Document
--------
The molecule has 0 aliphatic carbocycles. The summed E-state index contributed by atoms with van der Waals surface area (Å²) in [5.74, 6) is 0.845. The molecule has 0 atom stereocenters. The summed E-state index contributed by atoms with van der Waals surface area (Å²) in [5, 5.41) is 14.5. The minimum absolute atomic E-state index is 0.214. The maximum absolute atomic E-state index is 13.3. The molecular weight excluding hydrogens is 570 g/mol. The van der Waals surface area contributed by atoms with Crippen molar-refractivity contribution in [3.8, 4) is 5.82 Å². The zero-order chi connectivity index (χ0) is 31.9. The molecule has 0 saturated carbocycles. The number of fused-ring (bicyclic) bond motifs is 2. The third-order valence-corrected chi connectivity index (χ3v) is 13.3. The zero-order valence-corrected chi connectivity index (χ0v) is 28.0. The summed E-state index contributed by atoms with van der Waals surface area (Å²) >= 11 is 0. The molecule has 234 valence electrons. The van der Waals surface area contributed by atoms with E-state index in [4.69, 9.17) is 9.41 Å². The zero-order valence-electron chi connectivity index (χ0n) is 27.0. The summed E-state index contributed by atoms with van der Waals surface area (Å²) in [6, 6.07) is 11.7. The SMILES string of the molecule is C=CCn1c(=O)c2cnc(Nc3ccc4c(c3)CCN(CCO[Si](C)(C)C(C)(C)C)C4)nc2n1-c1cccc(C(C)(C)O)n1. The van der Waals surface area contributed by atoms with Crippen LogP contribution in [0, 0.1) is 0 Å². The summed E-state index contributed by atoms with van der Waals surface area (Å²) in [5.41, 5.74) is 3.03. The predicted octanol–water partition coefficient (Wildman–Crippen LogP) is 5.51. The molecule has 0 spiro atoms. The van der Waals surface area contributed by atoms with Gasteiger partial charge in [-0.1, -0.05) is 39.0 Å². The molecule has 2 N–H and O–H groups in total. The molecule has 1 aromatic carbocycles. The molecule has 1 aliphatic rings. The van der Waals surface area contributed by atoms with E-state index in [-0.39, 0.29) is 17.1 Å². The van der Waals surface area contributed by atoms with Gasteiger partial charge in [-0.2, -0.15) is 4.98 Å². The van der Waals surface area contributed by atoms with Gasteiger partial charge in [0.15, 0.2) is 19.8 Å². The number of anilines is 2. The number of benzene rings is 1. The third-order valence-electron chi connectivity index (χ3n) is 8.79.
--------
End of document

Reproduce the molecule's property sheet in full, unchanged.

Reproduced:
The molecule has 0 aliphatic carbocycles. The summed E-state index contributed by atoms with van der Waals surface area (Å²) in [5.74, 6) is 0.845. The molecule has 0 atom stereocenters. The summed E-state index contributed by atoms with van der Waals surface area (Å²) in [5, 5.41) is 14.5. The minimum absolute atomic E-state index is 0.214. The maximum absolute atomic E-state index is 13.3. The molecular weight excluding hydrogens is 570 g/mol. The van der Waals surface area contributed by atoms with Crippen molar-refractivity contribution in [3.8, 4) is 5.82 Å². The zero-order chi connectivity index (χ0) is 31.9. The molecule has 0 saturated carbocycles. The number of fused-ring (bicyclic) bond motifs is 2. The third-order valence-corrected chi connectivity index (χ3v) is 13.3. The zero-order valence-corrected chi connectivity index (χ0v) is 28.0. The summed E-state index contributed by atoms with van der Waals surface area (Å²) >= 11 is 0. The molecule has 234 valence electrons. The van der Waals surface area contributed by atoms with E-state index in [4.69, 9.17) is 9.41 Å². The zero-order valence-electron chi connectivity index (χ0n) is 27.0. The summed E-state index contributed by atoms with van der Waals surface area (Å²) in [6, 6.07) is 11.7. The SMILES string of the molecule is C=CCn1c(=O)c2cnc(Nc3ccc4c(c3)CCN(CCO[Si](C)(C)C(C)(C)C)C4)nc2n1-c1cccc(C(C)(C)O)n1. The van der Waals surface area contributed by atoms with Crippen LogP contribution in [0, 0.1) is 0 Å². The summed E-state index contributed by atoms with van der Waals surface area (Å²) in [5.41, 5.74) is 3.03. The predicted octanol–water partition coefficient (Wildman–Crippen LogP) is 5.51. The molecule has 0 spiro atoms. The van der Waals surface area contributed by atoms with Gasteiger partial charge in [-0.1, -0.05) is 39.0 Å². The molecule has 2 N–H and O–H groups in total. The molecule has 1 aromatic carbocycles. The molecule has 1 aliphatic rings. The van der Waals surface area contributed by atoms with E-state index in [-0.39, 0.29) is 17.1 Å². The van der Waals surface area contributed by atoms with Gasteiger partial charge in [-0.2, -0.15) is 4.98 Å². The van der Waals surface area contributed by atoms with Gasteiger partial charge in [0.15, 0.2) is 19.8 Å². The number of anilines is 2. The number of benzene rings is 1. The third-order valence-electron chi connectivity index (χ3n) is 8.79.